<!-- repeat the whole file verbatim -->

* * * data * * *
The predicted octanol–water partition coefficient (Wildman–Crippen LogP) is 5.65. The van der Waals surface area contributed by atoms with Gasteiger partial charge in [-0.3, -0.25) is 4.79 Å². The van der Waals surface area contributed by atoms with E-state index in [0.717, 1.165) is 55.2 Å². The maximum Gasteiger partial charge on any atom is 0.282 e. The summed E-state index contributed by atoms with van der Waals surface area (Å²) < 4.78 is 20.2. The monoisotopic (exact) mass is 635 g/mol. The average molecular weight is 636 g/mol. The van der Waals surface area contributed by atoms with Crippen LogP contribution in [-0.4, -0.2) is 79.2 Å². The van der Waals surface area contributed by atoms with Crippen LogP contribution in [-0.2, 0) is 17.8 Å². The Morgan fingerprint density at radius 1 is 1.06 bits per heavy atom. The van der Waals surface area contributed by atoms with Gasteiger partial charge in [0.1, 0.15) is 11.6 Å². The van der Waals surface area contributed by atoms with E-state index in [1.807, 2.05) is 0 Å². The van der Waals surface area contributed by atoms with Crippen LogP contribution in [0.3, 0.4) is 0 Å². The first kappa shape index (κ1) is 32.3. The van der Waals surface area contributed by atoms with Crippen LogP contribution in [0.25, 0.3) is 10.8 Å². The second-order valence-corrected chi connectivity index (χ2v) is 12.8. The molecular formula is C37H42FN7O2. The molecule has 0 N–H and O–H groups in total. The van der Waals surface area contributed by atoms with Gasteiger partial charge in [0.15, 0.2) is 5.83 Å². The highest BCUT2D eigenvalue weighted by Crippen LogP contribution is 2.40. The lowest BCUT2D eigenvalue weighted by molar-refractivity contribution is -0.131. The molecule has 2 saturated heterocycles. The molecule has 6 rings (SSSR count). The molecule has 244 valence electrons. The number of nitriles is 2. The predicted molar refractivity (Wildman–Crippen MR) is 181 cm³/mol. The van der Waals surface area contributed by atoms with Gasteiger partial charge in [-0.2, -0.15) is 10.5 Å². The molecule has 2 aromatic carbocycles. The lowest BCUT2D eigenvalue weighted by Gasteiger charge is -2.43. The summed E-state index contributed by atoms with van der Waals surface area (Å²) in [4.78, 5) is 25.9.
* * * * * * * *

The predicted octanol–water partition coefficient (Wildman–Crippen LogP) is 5.65. The van der Waals surface area contributed by atoms with Gasteiger partial charge in [-0.3, -0.25) is 4.79 Å². The van der Waals surface area contributed by atoms with E-state index in [0.717, 1.165) is 55.2 Å². The maximum Gasteiger partial charge on any atom is 0.282 e. The summed E-state index contributed by atoms with van der Waals surface area (Å²) < 4.78 is 20.2. The monoisotopic (exact) mass is 635 g/mol. The average molecular weight is 636 g/mol. The van der Waals surface area contributed by atoms with Crippen LogP contribution in [-0.4, -0.2) is 79.2 Å². The van der Waals surface area contributed by atoms with Crippen LogP contribution in [-0.2, 0) is 17.8 Å². The Morgan fingerprint density at radius 1 is 1.06 bits per heavy atom. The van der Waals surface area contributed by atoms with Gasteiger partial charge in [0.1, 0.15) is 11.6 Å². The van der Waals surface area contributed by atoms with E-state index in [1.807, 2.05) is 0 Å². The van der Waals surface area contributed by atoms with Crippen LogP contribution in [0.3, 0.4) is 0 Å². The first kappa shape index (κ1) is 32.3. The van der Waals surface area contributed by atoms with Crippen LogP contribution in [0.25, 0.3) is 10.8 Å². The second-order valence-corrected chi connectivity index (χ2v) is 12.8. The molecular formula is C37H42FN7O2. The molecule has 0 N–H and O–H groups in total. The van der Waals surface area contributed by atoms with Gasteiger partial charge in [0.15, 0.2) is 5.83 Å². The highest BCUT2D eigenvalue weighted by Crippen LogP contribution is 2.40. The lowest BCUT2D eigenvalue weighted by molar-refractivity contribution is -0.131. The molecule has 2 saturated heterocycles. The molecule has 6 rings (SSSR count). The molecule has 244 valence electrons. The number of nitriles is 2. The predicted molar refractivity (Wildman–Crippen MR) is 181 cm³/mol. The van der Waals surface area contributed by atoms with Gasteiger partial charge in [-0.2, -0.15) is 10.5 Å². The molecule has 2 aromatic carbocycles. The lowest BCUT2D eigenvalue weighted by Gasteiger charge is -2.43. The summed E-state index contributed by atoms with van der Waals surface area (Å²) in [4.78, 5) is 25.9.